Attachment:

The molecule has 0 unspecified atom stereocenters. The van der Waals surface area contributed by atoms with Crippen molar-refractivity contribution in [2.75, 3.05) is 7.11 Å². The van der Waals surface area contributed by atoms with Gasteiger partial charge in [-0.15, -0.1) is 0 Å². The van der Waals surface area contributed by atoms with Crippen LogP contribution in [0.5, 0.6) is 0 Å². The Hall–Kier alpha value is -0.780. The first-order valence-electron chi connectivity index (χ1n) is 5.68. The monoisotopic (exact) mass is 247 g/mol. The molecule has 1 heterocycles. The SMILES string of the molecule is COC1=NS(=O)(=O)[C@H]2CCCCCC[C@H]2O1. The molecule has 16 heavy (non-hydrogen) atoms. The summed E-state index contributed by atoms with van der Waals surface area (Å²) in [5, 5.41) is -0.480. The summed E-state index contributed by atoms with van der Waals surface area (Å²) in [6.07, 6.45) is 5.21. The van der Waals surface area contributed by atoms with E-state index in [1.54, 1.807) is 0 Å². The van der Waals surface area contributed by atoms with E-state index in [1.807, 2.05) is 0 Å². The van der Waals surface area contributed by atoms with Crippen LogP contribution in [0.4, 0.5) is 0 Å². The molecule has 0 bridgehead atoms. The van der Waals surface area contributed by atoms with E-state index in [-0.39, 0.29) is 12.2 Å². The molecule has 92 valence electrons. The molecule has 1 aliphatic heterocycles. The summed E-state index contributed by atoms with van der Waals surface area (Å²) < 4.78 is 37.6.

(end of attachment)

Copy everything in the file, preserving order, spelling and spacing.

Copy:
The molecule has 0 unspecified atom stereocenters. The van der Waals surface area contributed by atoms with Crippen molar-refractivity contribution in [2.75, 3.05) is 7.11 Å². The van der Waals surface area contributed by atoms with Gasteiger partial charge in [-0.15, -0.1) is 0 Å². The van der Waals surface area contributed by atoms with Crippen LogP contribution in [0.5, 0.6) is 0 Å². The Hall–Kier alpha value is -0.780. The first-order valence-electron chi connectivity index (χ1n) is 5.68. The monoisotopic (exact) mass is 247 g/mol. The molecule has 1 heterocycles. The SMILES string of the molecule is COC1=NS(=O)(=O)[C@H]2CCCCCC[C@H]2O1. The molecule has 16 heavy (non-hydrogen) atoms. The summed E-state index contributed by atoms with van der Waals surface area (Å²) in [5, 5.41) is -0.480. The summed E-state index contributed by atoms with van der Waals surface area (Å²) in [6.07, 6.45) is 5.21. The van der Waals surface area contributed by atoms with E-state index in [1.54, 1.807) is 0 Å². The van der Waals surface area contributed by atoms with E-state index in [1.807, 2.05) is 0 Å². The van der Waals surface area contributed by atoms with Crippen LogP contribution in [0.4, 0.5) is 0 Å². The molecule has 0 bridgehead atoms. The van der Waals surface area contributed by atoms with E-state index in [-0.39, 0.29) is 12.2 Å². The molecule has 92 valence electrons. The molecule has 1 aliphatic heterocycles. The summed E-state index contributed by atoms with van der Waals surface area (Å²) < 4.78 is 37.6.